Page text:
Oh, imagine being a kid growing up in Buttzville. Not that there are a ton of kids in the giggle-worthy town; it has a population of just 146. The town got its name in a most usual way: it was founded by Robert Buttz in 1839. A teacher by training, he purchased the plot of land he’d call home, and that would one day bear his name, from a miller that had previously used the property for a gristmill. Mr. Buttz opened a hotel and general store where his family would live and work for years. It’s probable that Thomas Edison was a regular customer in the store as he had a manufacturing plant nearby.
The whole town fits in 181 acres, less than one-eighth the size of Central Park in nearby New York City. Much like nearby Pennsylvania, there are several other dirty-sounding towns nearby, including Dicktown, Fort Dix, Loveladies, Ho-Ho-Kus and Middlesex. Buttzville, by the way, is known for Hot Dog Johnny’s, a stand that also sells birch beer made on site and fresh buttermilk.
Sources: Street to the Left , NJ Monthly
Big Bone Lick, Kentucky
The origin of this weird town name is prehistoric in nature. Really. The town, and the national park, sit on what many call the cornerstone of North American vertebrate paleontology. In the heart of Boone County, Kentucky, and along the Ohio River, used to stand a massive glacier, surrounded by grasses and trees that were a favorite stomping ground (literally) for mastodons and mammoths. Animals of all shapes and sizes, like many humans, enjoy salty treats and the area now known as Big Bone Lick was a natural salt like frequented by animals who needed to supplement their plant-heavy diet with sodium. But as the earliest version of humans found, tracked and hunted these animals, their bones were left behind. It stands to reason that the big bones left behind near the salt lick were the source of stories for generations, especially as fossils were uncovered and shared by British and French explorers. It didn’t hurt that Thomas Jefferson mentioned the large bones found in that area of what is now Kentucky but was, way back in the late 1700s, part of Virginia. What is now Big Bone Lick National Park was visited by Lewis and Clark in October 1803 and provided some samples to Jefferson. A few years later, the salt industry started to boom in the area and, by 1821, the area was a popular resort for the Ohio Valley.
Sources: National Parks Service , Kentucky for Kentucky
Detroit has a bad rep these days, a once-booming industrial town that is a shadow of its former self in many respects. But just an hour away is a town that’s literally hell on earth. The town of Hell, Michigan, was founded in the 1830s and got its name in 1941, although the reasons behind it are somewhat foggy. The town was a business venture of George Reeves, who previously started a sawmill, then a gristmill then a distillery and later a general store in which is liquid goods were sold. It’s possible, and widely argued, that his sale of spirits might have influenced the town’s name. Reeves was asked what his burgeoning town should be called, he reportedly said “I don’t care, you can name it Hell for all I care.” The name caught on and women would complain that their drunk husbands had gone to Hell again.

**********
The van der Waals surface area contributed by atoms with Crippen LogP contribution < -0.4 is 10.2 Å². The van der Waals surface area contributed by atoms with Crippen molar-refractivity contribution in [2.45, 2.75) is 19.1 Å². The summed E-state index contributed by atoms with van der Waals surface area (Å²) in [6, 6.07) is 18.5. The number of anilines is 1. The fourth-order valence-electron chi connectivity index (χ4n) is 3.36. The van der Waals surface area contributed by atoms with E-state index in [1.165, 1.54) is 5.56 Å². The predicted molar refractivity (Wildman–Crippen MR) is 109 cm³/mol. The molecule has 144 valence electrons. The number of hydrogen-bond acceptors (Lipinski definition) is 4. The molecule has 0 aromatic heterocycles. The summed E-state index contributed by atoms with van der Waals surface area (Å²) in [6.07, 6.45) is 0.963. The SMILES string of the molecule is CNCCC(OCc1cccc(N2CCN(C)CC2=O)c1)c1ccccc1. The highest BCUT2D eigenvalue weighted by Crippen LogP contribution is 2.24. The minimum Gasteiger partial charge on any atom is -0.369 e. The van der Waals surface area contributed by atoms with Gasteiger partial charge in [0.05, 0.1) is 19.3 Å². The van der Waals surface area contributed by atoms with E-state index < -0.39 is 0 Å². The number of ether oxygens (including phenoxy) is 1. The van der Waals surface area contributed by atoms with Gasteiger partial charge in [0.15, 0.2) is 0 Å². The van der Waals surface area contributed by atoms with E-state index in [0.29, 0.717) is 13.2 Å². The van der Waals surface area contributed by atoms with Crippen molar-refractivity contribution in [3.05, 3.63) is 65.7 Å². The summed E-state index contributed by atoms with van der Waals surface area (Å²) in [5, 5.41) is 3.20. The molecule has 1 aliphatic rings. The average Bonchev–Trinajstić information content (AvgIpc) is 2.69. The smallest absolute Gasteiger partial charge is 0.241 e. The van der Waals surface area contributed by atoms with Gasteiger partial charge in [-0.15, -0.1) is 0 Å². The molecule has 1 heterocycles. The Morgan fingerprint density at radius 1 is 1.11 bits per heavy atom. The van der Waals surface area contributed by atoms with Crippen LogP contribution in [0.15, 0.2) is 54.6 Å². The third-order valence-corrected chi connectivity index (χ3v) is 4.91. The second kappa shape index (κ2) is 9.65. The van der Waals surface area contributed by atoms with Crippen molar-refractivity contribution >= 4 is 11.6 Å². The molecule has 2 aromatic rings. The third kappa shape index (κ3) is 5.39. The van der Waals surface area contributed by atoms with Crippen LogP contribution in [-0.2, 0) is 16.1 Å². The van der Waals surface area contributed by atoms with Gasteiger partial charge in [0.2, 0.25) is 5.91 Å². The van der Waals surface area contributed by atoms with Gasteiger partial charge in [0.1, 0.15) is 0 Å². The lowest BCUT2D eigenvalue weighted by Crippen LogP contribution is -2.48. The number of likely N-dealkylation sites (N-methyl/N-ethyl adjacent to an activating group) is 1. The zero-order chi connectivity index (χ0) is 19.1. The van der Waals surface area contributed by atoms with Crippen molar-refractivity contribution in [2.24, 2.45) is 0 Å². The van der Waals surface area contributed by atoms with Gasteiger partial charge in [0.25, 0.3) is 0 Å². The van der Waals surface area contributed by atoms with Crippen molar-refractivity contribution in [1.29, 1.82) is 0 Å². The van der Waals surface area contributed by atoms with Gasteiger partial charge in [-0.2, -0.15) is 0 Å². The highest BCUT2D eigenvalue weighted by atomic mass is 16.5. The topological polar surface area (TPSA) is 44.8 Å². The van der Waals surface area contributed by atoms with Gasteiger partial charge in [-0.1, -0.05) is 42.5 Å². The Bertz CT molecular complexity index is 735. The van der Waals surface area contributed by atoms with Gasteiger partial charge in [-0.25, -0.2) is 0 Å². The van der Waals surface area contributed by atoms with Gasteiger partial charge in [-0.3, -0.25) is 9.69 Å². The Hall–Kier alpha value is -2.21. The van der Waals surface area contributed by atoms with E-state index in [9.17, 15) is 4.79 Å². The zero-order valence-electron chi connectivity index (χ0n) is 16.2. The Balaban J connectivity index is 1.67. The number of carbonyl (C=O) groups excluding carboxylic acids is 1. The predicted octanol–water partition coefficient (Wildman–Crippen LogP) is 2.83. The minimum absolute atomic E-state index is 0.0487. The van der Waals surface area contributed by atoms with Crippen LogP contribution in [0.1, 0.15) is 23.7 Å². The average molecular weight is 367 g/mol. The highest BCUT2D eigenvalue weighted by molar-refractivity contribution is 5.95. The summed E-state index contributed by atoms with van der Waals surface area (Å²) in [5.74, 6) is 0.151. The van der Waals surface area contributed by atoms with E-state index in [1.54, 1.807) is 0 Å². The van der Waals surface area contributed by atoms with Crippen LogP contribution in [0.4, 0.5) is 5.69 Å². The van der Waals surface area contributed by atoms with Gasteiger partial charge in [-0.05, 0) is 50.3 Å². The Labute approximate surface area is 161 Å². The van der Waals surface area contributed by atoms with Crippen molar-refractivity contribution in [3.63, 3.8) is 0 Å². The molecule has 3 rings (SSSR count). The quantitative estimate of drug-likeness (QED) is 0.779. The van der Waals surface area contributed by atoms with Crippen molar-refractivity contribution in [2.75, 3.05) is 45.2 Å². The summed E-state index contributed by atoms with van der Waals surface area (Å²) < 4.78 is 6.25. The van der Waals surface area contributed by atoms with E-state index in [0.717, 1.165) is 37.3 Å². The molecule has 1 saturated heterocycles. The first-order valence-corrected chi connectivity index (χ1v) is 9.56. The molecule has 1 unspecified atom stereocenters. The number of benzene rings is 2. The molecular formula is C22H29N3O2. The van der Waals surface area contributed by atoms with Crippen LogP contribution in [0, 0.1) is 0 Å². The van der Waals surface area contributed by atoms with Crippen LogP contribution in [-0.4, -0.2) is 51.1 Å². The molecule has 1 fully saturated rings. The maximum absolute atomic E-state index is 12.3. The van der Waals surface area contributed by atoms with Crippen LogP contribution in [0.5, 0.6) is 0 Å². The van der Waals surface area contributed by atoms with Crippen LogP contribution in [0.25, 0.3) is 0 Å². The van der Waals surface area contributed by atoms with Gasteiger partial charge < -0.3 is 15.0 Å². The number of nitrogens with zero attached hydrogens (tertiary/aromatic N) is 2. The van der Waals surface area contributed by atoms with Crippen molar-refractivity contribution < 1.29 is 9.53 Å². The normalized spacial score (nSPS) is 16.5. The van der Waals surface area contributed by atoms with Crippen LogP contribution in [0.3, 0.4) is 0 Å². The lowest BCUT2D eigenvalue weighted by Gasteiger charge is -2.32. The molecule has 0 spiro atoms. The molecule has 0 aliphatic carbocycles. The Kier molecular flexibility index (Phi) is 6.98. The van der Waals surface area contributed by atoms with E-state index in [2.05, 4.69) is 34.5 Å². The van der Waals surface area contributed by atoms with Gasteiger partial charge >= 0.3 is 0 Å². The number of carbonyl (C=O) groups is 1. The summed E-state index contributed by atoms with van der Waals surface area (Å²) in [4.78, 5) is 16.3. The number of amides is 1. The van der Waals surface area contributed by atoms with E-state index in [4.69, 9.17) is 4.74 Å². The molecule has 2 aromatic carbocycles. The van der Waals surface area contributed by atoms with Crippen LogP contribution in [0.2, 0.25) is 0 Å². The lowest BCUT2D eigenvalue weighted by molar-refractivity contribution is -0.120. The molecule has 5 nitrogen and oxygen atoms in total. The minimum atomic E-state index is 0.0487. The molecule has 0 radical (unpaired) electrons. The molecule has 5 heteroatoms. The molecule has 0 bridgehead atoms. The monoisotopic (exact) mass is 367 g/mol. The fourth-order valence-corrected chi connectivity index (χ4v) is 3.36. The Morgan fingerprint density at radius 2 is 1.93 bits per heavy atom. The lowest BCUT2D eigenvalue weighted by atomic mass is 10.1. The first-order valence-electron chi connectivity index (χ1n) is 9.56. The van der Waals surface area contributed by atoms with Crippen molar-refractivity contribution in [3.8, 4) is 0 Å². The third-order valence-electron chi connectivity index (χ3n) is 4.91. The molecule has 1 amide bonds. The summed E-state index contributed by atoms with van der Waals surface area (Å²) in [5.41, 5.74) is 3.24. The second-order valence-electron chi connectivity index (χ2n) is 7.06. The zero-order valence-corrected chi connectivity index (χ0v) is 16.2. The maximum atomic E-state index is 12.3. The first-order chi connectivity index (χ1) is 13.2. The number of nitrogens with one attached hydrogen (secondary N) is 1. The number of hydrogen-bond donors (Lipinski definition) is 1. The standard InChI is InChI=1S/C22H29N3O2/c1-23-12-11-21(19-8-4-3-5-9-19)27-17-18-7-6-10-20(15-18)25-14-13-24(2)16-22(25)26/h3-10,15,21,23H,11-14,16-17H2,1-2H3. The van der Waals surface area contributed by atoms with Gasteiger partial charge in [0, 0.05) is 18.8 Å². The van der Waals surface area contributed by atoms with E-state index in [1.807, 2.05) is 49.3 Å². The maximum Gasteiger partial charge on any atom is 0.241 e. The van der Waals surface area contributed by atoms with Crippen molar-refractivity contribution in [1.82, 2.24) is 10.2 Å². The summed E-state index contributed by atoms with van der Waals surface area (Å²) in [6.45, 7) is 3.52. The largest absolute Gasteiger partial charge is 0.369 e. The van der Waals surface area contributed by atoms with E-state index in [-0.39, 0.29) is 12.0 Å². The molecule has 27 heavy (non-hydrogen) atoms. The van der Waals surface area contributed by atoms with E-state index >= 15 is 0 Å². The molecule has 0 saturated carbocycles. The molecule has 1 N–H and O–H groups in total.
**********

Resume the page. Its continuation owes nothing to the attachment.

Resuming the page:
The name might have nothing to do with Reeves or his wares, however. When the town was first settled, the land was swampy and harsh, filled with swarms of mosquitos. Who likes those?! Another possibility could be that some German travelers exclaimed the town “so schön hell!,” or beautifully bright, when they visited in the 1830s.
For what it’s worth, Michigan isn’t the only state with Hell on the map: California had one but it was officially declared a ghost town in 1964 and was demolished to make way for Interstate 10. There’s also a Hell in Norway, Grand Cayman and Slovenia.
Sources: Culture Trip , Urban Ghosts
Satan’s Kingdom, Connecticut
Beautiful places are often called God’s Country. Las Vegas is known as Sin City. There are cities called Paradise and many think tropical islands are versions of Heaven on earth. But would you ever take a trip to Satan’s Kingdom?
There are three places with this name – two called Satans Kingdom, no apostrophe – in New England.
The one in Massachusetts was named for the inhospitable terrain and poor soil quality of the land and was used as a warning for other settlers not to get their hopes up about the untouched fields and keep moving. Satans Kingdom in Vermont got its name for similar reasons, as early residents there expected beautiful rolling land and instead found rocks and hills. Controversy here, however, as there are no documents verifying the existence of a place in Vermont called Satans Kingdom.